Looking to get creative this summer? Hillsborough County Parks & Recreation staff has a fun and creative project that will enable you to entertain the entire family. We’ll show you how to make characters out of toilet paper rolls and put on a show.
- Toilet paper rolls
- Googlie eyes
- Assorted color paper for accessories
- 2-3 small buttons
- Tempura paint or markers
Now that you have all your materials ready, let’s get started.
Step 1: Paint your roll to color desired. For example, if you are creating a shark monster – you might paint it blue. If you are creating a doctor monster – you might paint it white. If you do not have paint, you can use markers.
Step 2: After paint has dried, use your marker to create the face. You can use googlie eyes for the eyes. You can use sting for the glasses, or you may draw the eyes you wish with lashes.
Step 3: On the end where the head is, you can cut slits around the edge of the roll to create “hair.”
Step 4: You can glue small buttons on the body for accessories to your puppet monster’s wardrobe.
Step 5: Create as many characters as needed for your play.
Step 6: Once each person has created their puppet monster character, you can come up with a story.
Step 7: Or, choose an already written story, and create your puppet monster characters to fit the tale.
Looking for more activities? Check out Hillsborough County Public Library’s Library @ Home and Summer Reading Challenge.
These awesome kick actions were made by real martial arts experts to give them a great sense of authenticity. This pack includes all major kick styles such as front-kick, side-kick, spinning-hook, round-kick, back-kick and butterfly-kick – which all work seamlessly with both iClone and DAZ characters. Lovers of action scenes and martial arts need not look any further for a selection of genuine kick motions!
The motions were captured using real martial arts experts, which is how this pack gets its amazing level of detail and realism. See the Martial Arts Mocap Session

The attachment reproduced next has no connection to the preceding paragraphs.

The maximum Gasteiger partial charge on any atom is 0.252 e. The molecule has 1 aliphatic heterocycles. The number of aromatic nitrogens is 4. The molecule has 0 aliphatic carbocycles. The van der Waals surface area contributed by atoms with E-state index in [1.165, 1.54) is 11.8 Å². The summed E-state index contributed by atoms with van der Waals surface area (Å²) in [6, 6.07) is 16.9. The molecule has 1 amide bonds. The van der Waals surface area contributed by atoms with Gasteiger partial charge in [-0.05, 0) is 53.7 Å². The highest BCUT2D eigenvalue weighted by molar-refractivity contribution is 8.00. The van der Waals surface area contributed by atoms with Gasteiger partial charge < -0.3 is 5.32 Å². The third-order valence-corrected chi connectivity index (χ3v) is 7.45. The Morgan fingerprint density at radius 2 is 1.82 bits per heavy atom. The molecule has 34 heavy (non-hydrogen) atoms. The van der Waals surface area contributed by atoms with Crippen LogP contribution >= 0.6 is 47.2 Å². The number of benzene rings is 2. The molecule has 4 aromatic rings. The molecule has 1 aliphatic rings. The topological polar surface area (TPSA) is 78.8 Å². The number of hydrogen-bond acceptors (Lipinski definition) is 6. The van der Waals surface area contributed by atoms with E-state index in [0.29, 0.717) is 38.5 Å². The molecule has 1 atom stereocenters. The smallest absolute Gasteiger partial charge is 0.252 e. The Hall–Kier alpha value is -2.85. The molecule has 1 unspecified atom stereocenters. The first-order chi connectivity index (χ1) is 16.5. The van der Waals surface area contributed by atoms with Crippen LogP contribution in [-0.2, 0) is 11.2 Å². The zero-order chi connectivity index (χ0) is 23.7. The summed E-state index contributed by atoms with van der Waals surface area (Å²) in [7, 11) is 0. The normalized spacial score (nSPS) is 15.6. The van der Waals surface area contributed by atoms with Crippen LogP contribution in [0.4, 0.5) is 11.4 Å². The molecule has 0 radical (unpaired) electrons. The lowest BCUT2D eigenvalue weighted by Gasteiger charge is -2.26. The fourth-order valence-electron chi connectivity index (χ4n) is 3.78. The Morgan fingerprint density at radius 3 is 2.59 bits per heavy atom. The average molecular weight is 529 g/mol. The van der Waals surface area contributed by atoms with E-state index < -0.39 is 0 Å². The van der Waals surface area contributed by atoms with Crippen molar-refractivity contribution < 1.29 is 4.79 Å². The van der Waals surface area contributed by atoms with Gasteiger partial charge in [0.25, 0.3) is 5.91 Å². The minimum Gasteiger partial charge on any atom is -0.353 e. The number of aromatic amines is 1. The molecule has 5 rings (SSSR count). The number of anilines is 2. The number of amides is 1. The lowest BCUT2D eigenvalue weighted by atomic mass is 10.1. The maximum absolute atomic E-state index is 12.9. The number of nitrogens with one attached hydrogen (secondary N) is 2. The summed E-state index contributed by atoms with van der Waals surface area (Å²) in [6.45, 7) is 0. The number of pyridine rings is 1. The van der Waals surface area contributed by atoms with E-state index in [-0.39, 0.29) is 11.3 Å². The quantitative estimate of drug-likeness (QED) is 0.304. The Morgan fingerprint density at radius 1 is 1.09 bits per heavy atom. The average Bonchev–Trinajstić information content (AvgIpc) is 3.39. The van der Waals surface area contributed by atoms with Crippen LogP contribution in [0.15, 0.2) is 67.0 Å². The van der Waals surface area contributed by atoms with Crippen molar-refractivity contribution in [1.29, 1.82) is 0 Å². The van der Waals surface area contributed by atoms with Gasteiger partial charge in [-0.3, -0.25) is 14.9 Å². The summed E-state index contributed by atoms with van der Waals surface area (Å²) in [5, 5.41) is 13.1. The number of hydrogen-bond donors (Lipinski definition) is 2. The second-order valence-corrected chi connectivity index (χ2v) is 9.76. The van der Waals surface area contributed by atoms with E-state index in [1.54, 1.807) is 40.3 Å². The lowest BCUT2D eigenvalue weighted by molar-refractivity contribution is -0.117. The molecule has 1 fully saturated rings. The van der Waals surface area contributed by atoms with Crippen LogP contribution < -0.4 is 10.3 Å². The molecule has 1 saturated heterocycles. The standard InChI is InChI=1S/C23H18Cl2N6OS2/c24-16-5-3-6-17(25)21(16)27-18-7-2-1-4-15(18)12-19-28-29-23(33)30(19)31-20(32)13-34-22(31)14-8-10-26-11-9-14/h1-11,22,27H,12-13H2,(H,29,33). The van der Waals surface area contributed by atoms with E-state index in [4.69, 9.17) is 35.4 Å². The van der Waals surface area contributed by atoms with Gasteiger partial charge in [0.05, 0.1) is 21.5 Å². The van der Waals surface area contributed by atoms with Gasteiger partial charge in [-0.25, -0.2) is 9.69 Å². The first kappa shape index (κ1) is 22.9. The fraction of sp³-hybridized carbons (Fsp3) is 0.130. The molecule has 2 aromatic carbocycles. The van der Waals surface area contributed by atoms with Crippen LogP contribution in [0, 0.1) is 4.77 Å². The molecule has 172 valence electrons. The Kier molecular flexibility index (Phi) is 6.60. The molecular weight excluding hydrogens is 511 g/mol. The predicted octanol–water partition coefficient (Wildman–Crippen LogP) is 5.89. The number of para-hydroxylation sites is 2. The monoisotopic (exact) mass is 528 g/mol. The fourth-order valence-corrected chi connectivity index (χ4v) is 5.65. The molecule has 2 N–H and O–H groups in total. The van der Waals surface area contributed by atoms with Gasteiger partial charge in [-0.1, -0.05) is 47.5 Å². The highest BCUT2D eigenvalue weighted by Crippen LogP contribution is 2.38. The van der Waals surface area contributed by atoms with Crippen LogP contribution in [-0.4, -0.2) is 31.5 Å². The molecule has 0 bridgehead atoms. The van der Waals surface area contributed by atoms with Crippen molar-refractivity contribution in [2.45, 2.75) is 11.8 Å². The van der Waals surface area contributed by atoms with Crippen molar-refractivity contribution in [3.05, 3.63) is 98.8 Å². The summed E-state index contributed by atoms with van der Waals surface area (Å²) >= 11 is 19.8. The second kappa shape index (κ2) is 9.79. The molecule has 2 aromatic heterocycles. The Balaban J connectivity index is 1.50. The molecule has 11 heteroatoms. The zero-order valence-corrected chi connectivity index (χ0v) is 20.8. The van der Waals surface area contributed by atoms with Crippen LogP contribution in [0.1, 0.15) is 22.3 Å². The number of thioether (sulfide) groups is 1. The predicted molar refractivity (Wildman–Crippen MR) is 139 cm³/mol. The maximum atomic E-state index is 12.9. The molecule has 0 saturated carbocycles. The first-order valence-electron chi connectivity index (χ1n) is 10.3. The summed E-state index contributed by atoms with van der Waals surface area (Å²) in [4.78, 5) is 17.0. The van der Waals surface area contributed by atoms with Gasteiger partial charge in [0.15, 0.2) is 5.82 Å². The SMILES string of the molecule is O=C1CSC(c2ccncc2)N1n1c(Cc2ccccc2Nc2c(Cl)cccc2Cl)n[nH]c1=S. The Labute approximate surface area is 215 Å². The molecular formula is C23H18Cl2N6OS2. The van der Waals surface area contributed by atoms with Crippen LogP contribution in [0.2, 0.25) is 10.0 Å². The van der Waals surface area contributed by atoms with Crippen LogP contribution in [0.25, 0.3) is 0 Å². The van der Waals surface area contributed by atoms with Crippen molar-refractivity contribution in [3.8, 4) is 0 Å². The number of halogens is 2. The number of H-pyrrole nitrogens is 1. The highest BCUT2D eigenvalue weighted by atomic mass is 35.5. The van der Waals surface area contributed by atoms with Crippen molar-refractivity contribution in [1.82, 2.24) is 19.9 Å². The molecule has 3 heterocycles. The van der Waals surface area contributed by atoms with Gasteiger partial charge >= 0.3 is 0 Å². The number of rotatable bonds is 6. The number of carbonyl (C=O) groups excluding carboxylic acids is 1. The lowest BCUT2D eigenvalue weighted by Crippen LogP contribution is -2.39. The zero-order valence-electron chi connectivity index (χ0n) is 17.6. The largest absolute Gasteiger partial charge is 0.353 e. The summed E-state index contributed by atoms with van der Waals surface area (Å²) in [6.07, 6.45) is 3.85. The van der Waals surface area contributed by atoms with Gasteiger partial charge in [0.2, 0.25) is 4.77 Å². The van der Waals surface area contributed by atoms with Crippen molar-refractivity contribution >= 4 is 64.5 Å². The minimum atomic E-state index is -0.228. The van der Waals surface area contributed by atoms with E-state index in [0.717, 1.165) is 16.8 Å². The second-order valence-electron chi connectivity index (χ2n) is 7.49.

– 21 Martial Arts Kicks motions (aniBlocks and .iMotion).
aniMate Belly Dancing for V4
This sensational dance pack contains all the best dance moves suitable for your female characters. Categorized with all major classical movements like hip-circle, pelvis-tilt, shoulder-shimmy, swam-turn, Turkish-arms, wrist-circle and others. The belly-dancing moves are so accurate that you may even learn something for yourself!
These dance motions are incredibly detailed. You are able to see the precise techniques employed by the dancing characters and the subtle movements in the feet and hips. For instance, you can see the natural toe-to-ground gesture for bare-foot dancers.
– 27 Belly Dancing motions (aniBlocks and .iMotion).
The new Genesis platform allows these morphs to work with all your Genesis shapes, meaning you won’t need a separate morph pack for each figure. This one morph pack replaces all other different morph packs, giving you more versatility and more value for your money.
Use any combination of full body morphs, face and head morphs to bring your Genesis characters to life. This set of morphs works across Genesis male, female, kids and any combination of the above shapes and figures to create just the look you need for your renders.
– 92 Evolution Body Morphs for Genesis.
– 123 Evolution Head Morphs for Genesis.
Break away from the traditional Caucasian look and give your Genesis Characters a racially diverse touch with 18 Realistic Face Shapes and 36 Partial Face Shapes. Because this is a Genesis product, you may combine any of these faces with figures in your content library to customize characters to your heart’s content.
– 18 Realistic African, Asian, and Native American Face Shapes.
– 36 Realistic African, Asian, and Native American Partial Face Shapes.